“Some days you’re the bug, some days you’re the windshield.” It was a sage piece of advice offered by a senior warrant officer early on in my military career. Regardless of your intentions, sometimes things just don’t turn out the way you expected.
That was the case recently for Army captain and public affairs officer Chase Spears, who penned a piece for the Modern War Institute intended to spur a discussion on the importance of a healthy relationship between the military and the media. Writing in response to an article from retired Admiral James Stavridis on the near-yearlong absence of a Pentagon press briefing, Spears defended the Defense Department’s decision, taking aim at “increasingly divisive politics” and the “blurring of the lines between professional journalism and punditry,” while castigating the media for not doing more to tell the military’s story or policing their own profession. That’s a lot to pack into a book-length dissertation, and far too much to express coherently in 1000 words.
On this day, Spears was the bug. An angry Twitter mob descended and the rest, as they say, was history. There would be no controlling the narrative on this day. Regardless of his intentions, things just didn’t turn out the way he expected. His story went viral in a matter of hours, but not in the way he hoped. He was a bug; Twitter was the windshield.
Briefing or Ambush? News or Narrative?
Frankly, there’s an argument to be made about the wisdom in conducting Pentagon briefings at a time when any briefing can devolve into an L-shaped ambush. But, as public servants we should – as Stavridis noted – “set an example of integrity, honesty, and accountability.” We have legions of highly-trained and experienced professional communicators in the Pentagon who are more than capable of negotiating a possible ambush, people who are typically the “human face of the military” the public needs to see. Those briefings are also a powerful tool in the strategic communication kit bag – they are a means to signal allies and adversaries alike, and as Stavridis noted, “the benefits outweigh the costs.”
There’s also an argument to be made about two-bit pundits muddying the waters of professional journalism. I think it’s fair to say that we all view the dregs of our respective professions with equal disdain. I have yet to meet a serious journalist who envies a so-called peer who pens unsourced gossip columns for a fringe website. But I’m reluctant to point to one of those journalists and charge them with policing their profession. As we know all too well, that is a task far easier said than done. Even with a system of military justice in our corner, we are constantly challenged to police our own profession. I don’t imagine it’s any easier when all you have in your corner is journalistic ethics.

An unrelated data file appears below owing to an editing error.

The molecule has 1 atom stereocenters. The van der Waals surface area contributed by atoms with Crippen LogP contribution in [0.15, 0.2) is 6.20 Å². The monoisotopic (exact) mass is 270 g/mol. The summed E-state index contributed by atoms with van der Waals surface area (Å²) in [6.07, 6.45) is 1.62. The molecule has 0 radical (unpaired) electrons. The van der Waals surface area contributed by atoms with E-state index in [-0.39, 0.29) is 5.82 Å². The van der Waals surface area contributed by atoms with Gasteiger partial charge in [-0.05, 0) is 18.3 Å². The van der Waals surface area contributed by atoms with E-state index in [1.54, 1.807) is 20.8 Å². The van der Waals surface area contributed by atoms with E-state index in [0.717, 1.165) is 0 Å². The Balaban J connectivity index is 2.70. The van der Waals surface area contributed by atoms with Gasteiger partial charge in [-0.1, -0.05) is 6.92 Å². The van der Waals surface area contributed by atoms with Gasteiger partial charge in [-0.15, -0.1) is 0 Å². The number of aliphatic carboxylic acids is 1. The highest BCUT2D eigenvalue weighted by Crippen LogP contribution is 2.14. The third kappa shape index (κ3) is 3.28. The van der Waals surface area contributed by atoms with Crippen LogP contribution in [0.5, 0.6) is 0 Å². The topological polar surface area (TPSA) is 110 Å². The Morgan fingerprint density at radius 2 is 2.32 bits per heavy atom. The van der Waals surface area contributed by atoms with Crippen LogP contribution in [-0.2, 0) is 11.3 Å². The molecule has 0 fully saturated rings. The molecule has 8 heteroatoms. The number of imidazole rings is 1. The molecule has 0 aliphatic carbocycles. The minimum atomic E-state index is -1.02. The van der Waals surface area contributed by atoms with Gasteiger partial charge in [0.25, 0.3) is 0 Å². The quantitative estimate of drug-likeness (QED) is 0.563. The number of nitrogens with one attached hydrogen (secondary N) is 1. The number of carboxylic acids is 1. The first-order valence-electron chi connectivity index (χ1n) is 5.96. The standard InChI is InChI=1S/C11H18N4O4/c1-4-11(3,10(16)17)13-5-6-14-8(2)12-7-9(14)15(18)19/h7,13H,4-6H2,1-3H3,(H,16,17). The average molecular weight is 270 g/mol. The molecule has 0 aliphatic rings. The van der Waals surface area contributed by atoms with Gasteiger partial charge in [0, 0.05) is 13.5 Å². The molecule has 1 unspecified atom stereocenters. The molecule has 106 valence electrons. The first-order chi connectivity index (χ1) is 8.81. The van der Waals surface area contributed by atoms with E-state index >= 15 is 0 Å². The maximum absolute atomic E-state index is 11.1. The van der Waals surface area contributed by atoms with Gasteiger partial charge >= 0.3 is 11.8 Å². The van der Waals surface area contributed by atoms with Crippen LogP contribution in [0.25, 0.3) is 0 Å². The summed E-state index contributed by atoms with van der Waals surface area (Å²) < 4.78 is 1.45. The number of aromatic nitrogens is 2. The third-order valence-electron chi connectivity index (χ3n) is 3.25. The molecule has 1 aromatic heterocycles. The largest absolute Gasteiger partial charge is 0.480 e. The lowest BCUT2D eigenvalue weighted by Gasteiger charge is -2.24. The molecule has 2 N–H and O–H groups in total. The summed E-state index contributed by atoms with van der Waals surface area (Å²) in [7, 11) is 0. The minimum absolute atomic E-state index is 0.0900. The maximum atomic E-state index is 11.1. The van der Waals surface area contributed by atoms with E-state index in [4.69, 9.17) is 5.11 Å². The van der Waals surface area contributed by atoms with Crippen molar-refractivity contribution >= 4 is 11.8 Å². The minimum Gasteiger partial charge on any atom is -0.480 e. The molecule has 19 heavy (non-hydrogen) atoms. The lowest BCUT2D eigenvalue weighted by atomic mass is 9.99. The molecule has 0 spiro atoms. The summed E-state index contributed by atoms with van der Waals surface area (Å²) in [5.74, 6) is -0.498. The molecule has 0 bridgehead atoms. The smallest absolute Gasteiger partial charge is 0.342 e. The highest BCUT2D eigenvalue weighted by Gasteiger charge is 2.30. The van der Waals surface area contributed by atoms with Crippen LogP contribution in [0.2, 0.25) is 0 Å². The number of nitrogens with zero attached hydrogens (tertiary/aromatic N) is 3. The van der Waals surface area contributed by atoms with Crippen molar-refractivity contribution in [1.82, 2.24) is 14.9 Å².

There’s even an argument to be made about telling our story in the national press. In his piece, Spears shares an anecdotal conversation with a military correspondent, in which the journalist notes with some sense of irony that reporting on a military training exercise might be more compelling if “you would have staged a mass orgy up there.” Let’s be honest: that might sell in Florida, but only if alligators are involved.
Journalism is a highly-competitive field that is increasingly unforgiving. It’s not that reporters at the national level have “given up on covering the military,” it’s that one too many stories about winter training in Alaska and you might find yourself covering the traffic beat in Salina, Kansas. If we’re completely honest with ourselves, most of what we do in the military just isn’t that interesting. Someone once told me that if the film “Zero Dark Thirty” had been accurate, it would have been a 20-hour documentary about staff processes within the intelligence community. That’s not to say that the press corps won’t cover the release of a new doctrinal publication or spend a few days at the “intellectual center of the Army,” but the onus is on public affairs professionals to make such engagements worth a journalist’s investment in time and energy. That’s a skill that comes with experience, something that I suspect Chase Spears will discover with time.
As the Twitter mob began to disperse, I was reminded of Teddy Roosevelt’s “Citizenship in a Republic” speech, delivered at the Sorbonne in Paris on April 23, 1910. That speech, considered by many to be Roosevelt’s most meaningful, would come to be known as “The Man in the Arena” because of one particular passage:
“It is not the critic who counts; not the man who points out how the strong man stumbles, or where the doer of deeds could have done them better. The credit belongs to the man who is actually in the arena, whose face is marred by dust and sweat and blood; who strives valiantly; who errs, who comes short again and again, because there is no effort without error and shortcoming; but who does actually strive to do the deeds; who knows great enthusiasms, the great devotions; who spends himself in a worthy cause; who at the best knows in the end the triumph of high achievement, and who at the worst, if he fails, at least fails while daring greatly, so that his place shall never be with those cold and timid souls who neither know victory nor defeat.”
Though I disagree with much of what he wrote, Spears did something few of us do – he stepped into the arena. He stumbled, he erred, and when the dust settled his face was (figuratively) “marred by dust and sweat and blood.” At the worst, he failed. But he stepped into the arena, a place too often avoided by “those cold and timid souls” who would rather point out how the strong man stumbles than risk taking a stand. I might not agree with his words, but I respect the effort. For a fleeting moment, he was the man in the arena.